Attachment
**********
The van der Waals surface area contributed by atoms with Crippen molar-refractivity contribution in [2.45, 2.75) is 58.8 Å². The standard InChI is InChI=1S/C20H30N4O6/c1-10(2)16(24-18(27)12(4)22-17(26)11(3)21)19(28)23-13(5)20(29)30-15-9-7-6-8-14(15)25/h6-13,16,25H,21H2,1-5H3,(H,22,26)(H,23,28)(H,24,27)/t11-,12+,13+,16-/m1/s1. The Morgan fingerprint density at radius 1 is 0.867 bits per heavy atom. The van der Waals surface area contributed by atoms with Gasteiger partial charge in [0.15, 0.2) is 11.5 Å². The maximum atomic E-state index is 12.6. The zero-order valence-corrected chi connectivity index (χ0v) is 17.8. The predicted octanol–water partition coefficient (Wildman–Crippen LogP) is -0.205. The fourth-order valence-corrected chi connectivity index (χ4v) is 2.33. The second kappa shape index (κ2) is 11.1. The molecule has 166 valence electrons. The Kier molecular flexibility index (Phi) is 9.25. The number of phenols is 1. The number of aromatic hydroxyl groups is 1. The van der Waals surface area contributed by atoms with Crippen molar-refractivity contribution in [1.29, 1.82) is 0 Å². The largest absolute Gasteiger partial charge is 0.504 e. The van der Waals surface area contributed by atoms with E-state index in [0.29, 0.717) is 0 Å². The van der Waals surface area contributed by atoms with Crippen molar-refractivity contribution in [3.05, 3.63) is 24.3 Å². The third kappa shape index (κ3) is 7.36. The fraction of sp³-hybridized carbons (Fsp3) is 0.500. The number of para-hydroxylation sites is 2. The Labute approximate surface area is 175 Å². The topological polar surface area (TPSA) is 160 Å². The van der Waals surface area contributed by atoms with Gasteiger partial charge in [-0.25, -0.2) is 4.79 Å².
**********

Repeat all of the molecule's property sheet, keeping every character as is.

The van der Waals surface area contributed by atoms with Crippen molar-refractivity contribution in [2.45, 2.75) is 58.8 Å². The standard InChI is InChI=1S/C20H30N4O6/c1-10(2)16(24-18(27)12(4)22-17(26)11(3)21)19(28)23-13(5)20(29)30-15-9-7-6-8-14(15)25/h6-13,16,25H,21H2,1-5H3,(H,22,26)(H,23,28)(H,24,27)/t11-,12+,13+,16-/m1/s1. The Morgan fingerprint density at radius 1 is 0.867 bits per heavy atom. The van der Waals surface area contributed by atoms with Gasteiger partial charge in [0.15, 0.2) is 11.5 Å². The maximum atomic E-state index is 12.6. The zero-order valence-corrected chi connectivity index (χ0v) is 17.8. The predicted octanol–water partition coefficient (Wildman–Crippen LogP) is -0.205. The fourth-order valence-corrected chi connectivity index (χ4v) is 2.33. The second kappa shape index (κ2) is 11.1. The molecule has 166 valence electrons. The Kier molecular flexibility index (Phi) is 9.25. The number of phenols is 1. The number of aromatic hydroxyl groups is 1. The van der Waals surface area contributed by atoms with Crippen molar-refractivity contribution in [1.29, 1.82) is 0 Å². The largest absolute Gasteiger partial charge is 0.504 e. The van der Waals surface area contributed by atoms with E-state index in [0.29, 0.717) is 0 Å². The van der Waals surface area contributed by atoms with Crippen molar-refractivity contribution in [3.05, 3.63) is 24.3 Å². The third kappa shape index (κ3) is 7.36. The fraction of sp³-hybridized carbons (Fsp3) is 0.500. The number of para-hydroxylation sites is 2. The Labute approximate surface area is 175 Å². The topological polar surface area (TPSA) is 160 Å². The van der Waals surface area contributed by atoms with Gasteiger partial charge in [-0.25, -0.2) is 4.79 Å².